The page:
Using EQ7 to make scallops

The black floral stack-n-whack top is quilted and ready for binding. Yay!


I’ve never been a fan of those large empty triangles that go along with on-point blocks.   They look awkward to me. I decided this quilt is the perfect candidate to play with a scalloped edge.


I’ve never done a scalloped border, so I turned to The Googles for help.  Every single tutorial I found said to use a plate, bowl, or pizza pan to mark my curves.  Hmph.  None of my bowls or pizza pans were big enough.  Plus, I realized that I wanted my curves to be more oval-shaped than round.

So I decided to create my scallop curves in EQ7.  Here’s how I did it.

I measured the blocks corner to corner.

(Sidebar: I’m including the black sashing in this measurement.  I sashed each individual block instead of running long strips of fabric down each row.  This results in more accurate alignment of my blocks because all I have to do is match the corners and seams of the blocks.)

block border.

See the yellow arrows?  Those are the real corners of this block.

The blocks are 15 inches long (from yellow arrow to yellow arrow), and my quilt border is 5 inches wide (from the outermost point of the block to the outer edge of the quilt).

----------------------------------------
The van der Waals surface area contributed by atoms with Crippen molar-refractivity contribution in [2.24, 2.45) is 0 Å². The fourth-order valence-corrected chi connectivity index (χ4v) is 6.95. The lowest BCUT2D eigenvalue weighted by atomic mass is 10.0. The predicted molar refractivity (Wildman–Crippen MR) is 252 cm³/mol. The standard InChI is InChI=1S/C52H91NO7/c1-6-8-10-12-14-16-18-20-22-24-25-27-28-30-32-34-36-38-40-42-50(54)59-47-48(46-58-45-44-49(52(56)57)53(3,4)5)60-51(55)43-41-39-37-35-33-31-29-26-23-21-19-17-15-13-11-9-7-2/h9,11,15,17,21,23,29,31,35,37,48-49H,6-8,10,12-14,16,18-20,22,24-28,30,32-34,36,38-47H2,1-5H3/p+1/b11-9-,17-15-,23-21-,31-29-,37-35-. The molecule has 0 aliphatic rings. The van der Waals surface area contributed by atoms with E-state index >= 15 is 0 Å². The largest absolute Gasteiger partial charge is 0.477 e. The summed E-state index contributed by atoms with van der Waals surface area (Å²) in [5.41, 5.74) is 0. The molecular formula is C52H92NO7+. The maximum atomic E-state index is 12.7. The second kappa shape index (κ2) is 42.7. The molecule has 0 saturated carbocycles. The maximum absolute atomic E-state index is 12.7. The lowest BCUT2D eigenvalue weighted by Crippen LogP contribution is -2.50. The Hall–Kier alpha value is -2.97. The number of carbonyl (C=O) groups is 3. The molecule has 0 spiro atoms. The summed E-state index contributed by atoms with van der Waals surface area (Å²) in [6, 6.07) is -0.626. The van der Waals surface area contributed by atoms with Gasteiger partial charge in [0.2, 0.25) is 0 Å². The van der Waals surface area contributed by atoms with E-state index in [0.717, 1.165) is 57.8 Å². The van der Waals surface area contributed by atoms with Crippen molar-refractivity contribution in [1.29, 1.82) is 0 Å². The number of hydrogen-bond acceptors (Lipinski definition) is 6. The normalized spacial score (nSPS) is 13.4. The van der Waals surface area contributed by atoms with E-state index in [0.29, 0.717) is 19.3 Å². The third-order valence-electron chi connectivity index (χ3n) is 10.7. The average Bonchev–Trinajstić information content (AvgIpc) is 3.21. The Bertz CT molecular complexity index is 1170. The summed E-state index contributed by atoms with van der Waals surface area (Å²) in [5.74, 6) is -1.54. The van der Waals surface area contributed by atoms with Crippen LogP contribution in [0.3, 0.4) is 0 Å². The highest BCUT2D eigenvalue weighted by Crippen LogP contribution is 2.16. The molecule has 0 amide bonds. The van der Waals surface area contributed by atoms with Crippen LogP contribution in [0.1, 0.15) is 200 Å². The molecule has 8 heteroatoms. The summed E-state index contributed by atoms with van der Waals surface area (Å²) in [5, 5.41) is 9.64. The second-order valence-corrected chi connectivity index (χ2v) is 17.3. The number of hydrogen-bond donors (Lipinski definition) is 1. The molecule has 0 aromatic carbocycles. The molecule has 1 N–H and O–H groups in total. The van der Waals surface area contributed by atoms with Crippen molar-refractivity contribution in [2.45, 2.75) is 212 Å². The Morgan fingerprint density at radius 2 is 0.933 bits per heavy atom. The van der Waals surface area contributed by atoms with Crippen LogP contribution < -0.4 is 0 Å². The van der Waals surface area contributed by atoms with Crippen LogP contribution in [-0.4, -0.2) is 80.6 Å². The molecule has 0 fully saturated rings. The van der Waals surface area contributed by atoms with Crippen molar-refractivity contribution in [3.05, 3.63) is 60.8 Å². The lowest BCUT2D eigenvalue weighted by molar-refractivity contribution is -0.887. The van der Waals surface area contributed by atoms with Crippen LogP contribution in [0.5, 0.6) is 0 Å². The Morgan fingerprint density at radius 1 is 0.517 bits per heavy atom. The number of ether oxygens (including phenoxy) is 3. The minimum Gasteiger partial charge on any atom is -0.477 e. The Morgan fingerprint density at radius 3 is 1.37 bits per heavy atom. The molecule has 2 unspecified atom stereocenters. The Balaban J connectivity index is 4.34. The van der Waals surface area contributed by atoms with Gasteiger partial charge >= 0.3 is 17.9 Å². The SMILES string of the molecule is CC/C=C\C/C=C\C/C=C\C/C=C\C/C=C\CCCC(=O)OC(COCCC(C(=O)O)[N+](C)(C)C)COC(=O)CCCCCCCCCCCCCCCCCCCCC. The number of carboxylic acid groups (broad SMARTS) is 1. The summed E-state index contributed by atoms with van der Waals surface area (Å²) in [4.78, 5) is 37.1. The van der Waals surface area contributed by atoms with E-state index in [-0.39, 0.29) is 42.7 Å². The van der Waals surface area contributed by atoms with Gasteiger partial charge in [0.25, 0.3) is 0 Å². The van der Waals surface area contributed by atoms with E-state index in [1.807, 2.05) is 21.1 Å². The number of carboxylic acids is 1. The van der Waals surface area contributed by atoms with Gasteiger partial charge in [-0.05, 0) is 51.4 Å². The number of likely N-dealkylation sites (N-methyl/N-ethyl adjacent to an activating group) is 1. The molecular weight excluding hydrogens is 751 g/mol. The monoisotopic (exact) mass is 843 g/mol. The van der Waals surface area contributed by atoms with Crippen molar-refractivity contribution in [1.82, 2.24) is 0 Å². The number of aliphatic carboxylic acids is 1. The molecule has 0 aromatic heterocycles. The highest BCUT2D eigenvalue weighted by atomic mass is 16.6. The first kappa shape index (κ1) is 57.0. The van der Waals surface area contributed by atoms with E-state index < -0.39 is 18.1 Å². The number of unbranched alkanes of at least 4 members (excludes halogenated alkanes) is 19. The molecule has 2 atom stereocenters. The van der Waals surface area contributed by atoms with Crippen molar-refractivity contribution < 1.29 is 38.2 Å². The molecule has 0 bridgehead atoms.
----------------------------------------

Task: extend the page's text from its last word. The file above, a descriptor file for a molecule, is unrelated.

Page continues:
Next, I went to EQ and clicked on the Block worktable.  Currently, the block size is 6 inches by 6 inches.

eq size.

I changed it to 5 inches by 15 inches.

EQ 5.

Next, I clicked on the curve pencil (see toolbar on the left side) and drew from the bottom left corner to the top left corner.  I found that if I started at the top, the curve went the other way.


To change the depth of the arc, click on the second arrow in the left toolbar, then click on the arc.  I made mine a little more pronounced.


I then clicked File, Print, Block, and after double-checking that my block size was correct, printed my scallop.  Because it is 15 inches long, it printed on 2 sheets.  I taped them, cut on the curve, and voila!  My scallop template is ready.

making scallops.

I used bar soap to mark the curves.  I know it won’t leave marks, it washes out easily, and it won’t fade or disappear as I handle the quilt.


When I got to the corner, the scallops were so close to meeting that I just winged it and connected the arcs freehand.


The next part is the most important part.  DO NOT CUT THE SCALLOPS AT THIS POINT!  You need to sew the binding on first.  If you cut the scallops first, you will have a nightmare mess of bias edges to deal with as you sew the binding.


And that’s how you design a scalloped border in Electric Quilt!

peg large sig


11 thoughts on “Using EQ7 to make scallops

  1. This is BRILLIANT! I have just been winging it with a curved template. Works OK, but not the best in my eyes. I will catalog this in the back of my brain for next time I even need a swag!

  2. Thank you so much for these instructions. I struggle just to use EQ7 so I love the instructions on making the scallop on EQ7. I really appreciated this lesson.

  3. Pingback: My Favorite Tutorials: Electric Quilt Software at Quilt Shop Gal

  4. Pingback: My Favorite Tutorials: Electric Quilt Software | Under Development

Leave a Reply

Your email address will not be published. Required fields are marked *